Do farmers and processors bear any responsibility? Yes. They have to accept part of the blame. A few years ago the milk processors engaged in fierce competition to win retailer business. Margins were given away that have proved impossible to recover. In addition, farmers continue to produce more milk than the market can comfortably absorb. Indeed, UK farmers have led the way in upping production. World production has increased by 4.4% yoy. UK farmers increased production by 10.2%. A lot of this has had to be turned into SMP, at very low prices.

What role has the EU played in this whole mess? The ending of the milk quota regime on 31 March played a big part in the over production of milk, but even if it were still in force now there would still be a crisis. That said many feel Europe has been sluggish in its response. The European Commission this week announced a €500m emergency relief package for farmers, but this has been slammed as too little too late by farming unions. The funds are also not exclusively for dairy farmers but will be distributed to producers across a number of agricultural sectors. 

Should the government support dairy farmers? It’s difficult. Milk is a vital part of our nation’s diet, so for nutritional reasons supporting the dairy industry should be a priority. The industry also employs thousands of people and dairy farming is generally regarded as the engine room of the countryside. There are far more allied industries – such as feed manufacture, machinery dealerships, colleges, veterinary practices and the like – reliant on dairy farming than, say, on beef and sheep. But neither the UK nor the EU is allowed to interfere in the price of milk, with tariffs and quotas gradually winding down in a global trade agreement dating back to 1992.

milk analysis one use

The government must be able to do something though? It is helping by promoting better labelling practices, reducing red tape and running a trade mission to China later in the year to try to sell more cheese. But many worry it’s all lipservice. Last year, exports of cheese to China would fill the equivalent of around 20 transit vans with space for ample luggage. The government could give extra help by supporting moves to raise the intervention price, by clarifying how and what AHDB can spend levy money on to promote dairy products, by shaking up its public procurement, and by doing more on exports. The UK spends very little on generic advertising, promoting health benefits in particular. And as a consumer survey in The Dairymen reveals, there is a risk that public perception that milk and other dairy products are good for you is in decline.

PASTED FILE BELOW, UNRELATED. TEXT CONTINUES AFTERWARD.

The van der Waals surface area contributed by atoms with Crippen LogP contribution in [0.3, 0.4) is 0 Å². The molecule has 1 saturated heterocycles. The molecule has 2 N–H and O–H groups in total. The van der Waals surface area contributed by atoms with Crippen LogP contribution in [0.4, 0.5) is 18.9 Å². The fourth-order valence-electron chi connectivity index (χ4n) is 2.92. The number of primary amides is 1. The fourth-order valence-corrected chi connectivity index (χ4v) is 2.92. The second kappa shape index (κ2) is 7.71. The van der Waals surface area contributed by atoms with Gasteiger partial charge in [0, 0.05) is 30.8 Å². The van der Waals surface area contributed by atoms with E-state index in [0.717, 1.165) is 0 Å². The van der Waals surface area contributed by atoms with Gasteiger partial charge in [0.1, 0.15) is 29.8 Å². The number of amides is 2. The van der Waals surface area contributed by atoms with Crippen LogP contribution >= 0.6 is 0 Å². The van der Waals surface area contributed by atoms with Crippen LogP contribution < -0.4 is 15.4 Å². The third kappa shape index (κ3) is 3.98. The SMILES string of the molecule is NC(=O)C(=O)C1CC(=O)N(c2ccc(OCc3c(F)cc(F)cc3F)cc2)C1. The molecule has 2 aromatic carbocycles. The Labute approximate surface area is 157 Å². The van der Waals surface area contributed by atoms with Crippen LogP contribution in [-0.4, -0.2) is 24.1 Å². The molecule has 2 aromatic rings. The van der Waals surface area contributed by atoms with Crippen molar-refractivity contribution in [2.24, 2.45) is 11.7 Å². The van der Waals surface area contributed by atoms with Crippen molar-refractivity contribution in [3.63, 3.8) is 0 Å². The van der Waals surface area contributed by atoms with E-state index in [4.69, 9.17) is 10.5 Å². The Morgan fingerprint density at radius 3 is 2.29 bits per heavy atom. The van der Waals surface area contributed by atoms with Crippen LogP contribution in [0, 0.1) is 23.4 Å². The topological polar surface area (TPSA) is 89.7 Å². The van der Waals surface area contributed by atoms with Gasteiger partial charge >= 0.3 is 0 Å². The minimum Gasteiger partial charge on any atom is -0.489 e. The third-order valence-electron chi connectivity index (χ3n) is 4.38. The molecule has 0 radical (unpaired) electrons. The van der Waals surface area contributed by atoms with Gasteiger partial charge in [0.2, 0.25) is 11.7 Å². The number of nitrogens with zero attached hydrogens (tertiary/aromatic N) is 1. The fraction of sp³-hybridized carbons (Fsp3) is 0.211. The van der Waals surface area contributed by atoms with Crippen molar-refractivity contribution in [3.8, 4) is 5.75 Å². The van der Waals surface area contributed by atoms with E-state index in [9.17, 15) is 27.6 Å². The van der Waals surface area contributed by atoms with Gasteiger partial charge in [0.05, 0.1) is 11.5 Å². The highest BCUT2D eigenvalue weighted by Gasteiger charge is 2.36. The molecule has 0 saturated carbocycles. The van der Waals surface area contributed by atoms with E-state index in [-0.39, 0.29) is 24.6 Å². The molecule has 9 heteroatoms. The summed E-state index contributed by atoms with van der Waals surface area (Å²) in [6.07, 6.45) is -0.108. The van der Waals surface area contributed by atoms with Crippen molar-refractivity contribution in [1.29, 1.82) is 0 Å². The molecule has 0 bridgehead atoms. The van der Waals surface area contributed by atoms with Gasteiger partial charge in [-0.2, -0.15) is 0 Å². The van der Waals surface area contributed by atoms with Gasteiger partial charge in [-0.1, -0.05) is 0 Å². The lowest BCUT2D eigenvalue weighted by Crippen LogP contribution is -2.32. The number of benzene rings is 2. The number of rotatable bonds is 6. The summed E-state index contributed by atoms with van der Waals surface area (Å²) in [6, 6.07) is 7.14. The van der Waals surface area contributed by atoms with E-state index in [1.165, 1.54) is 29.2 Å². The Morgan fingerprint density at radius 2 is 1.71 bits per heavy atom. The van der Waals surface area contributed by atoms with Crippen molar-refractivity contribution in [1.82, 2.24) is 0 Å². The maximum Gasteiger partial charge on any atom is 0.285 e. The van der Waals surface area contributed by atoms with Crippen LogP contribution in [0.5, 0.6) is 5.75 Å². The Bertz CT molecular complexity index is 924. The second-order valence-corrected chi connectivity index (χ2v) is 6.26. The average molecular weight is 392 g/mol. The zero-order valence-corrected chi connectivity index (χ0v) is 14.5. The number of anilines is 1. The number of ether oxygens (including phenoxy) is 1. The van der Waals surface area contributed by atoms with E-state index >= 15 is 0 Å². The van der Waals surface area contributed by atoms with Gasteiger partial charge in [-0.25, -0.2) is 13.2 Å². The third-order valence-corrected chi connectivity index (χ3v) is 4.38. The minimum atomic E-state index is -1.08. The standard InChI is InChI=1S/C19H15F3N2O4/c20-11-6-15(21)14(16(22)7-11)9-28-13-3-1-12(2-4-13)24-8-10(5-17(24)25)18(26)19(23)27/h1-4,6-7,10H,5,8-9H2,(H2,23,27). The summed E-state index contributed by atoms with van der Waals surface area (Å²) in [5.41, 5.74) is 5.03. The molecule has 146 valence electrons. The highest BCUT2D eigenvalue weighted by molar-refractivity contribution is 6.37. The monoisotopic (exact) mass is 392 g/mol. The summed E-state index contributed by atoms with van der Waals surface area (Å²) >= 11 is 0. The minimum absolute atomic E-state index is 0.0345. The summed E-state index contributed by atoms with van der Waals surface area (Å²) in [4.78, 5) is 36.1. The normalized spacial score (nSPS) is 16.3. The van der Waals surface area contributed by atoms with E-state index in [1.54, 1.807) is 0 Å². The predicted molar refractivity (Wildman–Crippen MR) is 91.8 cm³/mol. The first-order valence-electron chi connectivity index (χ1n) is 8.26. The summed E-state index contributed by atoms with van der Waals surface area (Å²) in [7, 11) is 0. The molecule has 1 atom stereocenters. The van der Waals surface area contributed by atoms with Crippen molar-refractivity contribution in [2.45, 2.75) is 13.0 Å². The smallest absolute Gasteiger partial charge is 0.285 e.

Would farmers be better off if the UK were self-sufficient in dairy? We’ll never be self-sufficient in dairy products, we love our Continental cheeses and yoghurts too much. Self-sufficiency is an unachievable obsession. The focus should be a) encouraging consumers to value – and thus spend more on – all dairy products; and b) increasing exports. Much progress has been made on this front already, but many barriers to exporting remain, not least the strength of the pound against the euro right now, and the higher cost of land.

What else can be done to support supermarkets?

Retailers and consumers have a range of options to support farmers other than through dedicated pools. Some, like Asda, are committed to working with a dairy co-operative (Arla). Asda has also just added new signage in store and to its dairy products to encourage shoppers to support farmers by buying Arla-made products. Morrisons are offering a new ‘milk for farmers’ brand, paying the farmers 10p per litre more – though the jury is out on whether shoppers will pay the premium.

Will this all blow over in a year? Yes and no. The immediate global price crisis will pass and prices will improve at some point, but the dairy supply chain needs more money coming in at the top (ie at retailer level) so it can filter through to the farmers at the bottom in a fair and equitable way. One way for this to happen is by stopping the milk price war, though this is never going to happen, and anyway, the fact there’s a price war is increasing consumption, which has to be a good thing with so much milk sloshing about in the system as that should correct the supply/demand imbalance more quickly.

Will we ever see a recovery in demand from China? Eventually. But it’s a long way off. Dairy companies are being optimistic, but it will take a number of factors – a return to growth for its economy, plus a downturn in its domestic milk production and a desire by the Chinese to embrace more dairy in their diets.

The West had high hopes that the relaxation of China’s ‘one child’ policy would bear dividends through increased infant formula sales, but that’s another pot of gold at the rainbow’s end.

There were mixed messages coming out of China about when it might start to buy in bulk again prior to the recent financial meltdown – though other Far Eastern countries may increase demand. India is a huge producer and consumer of dairy.

Meanwhile, in Europe, there is currently no sign that Russia will start accepting European dairy products anytime soon. That market may be lost for many, many years to come.

Low prices will also result in culling through the winter in Europe and also in New Zealand. However, it would take a significant adverse weather event to bring about a fast rebalance. El Niño anyone?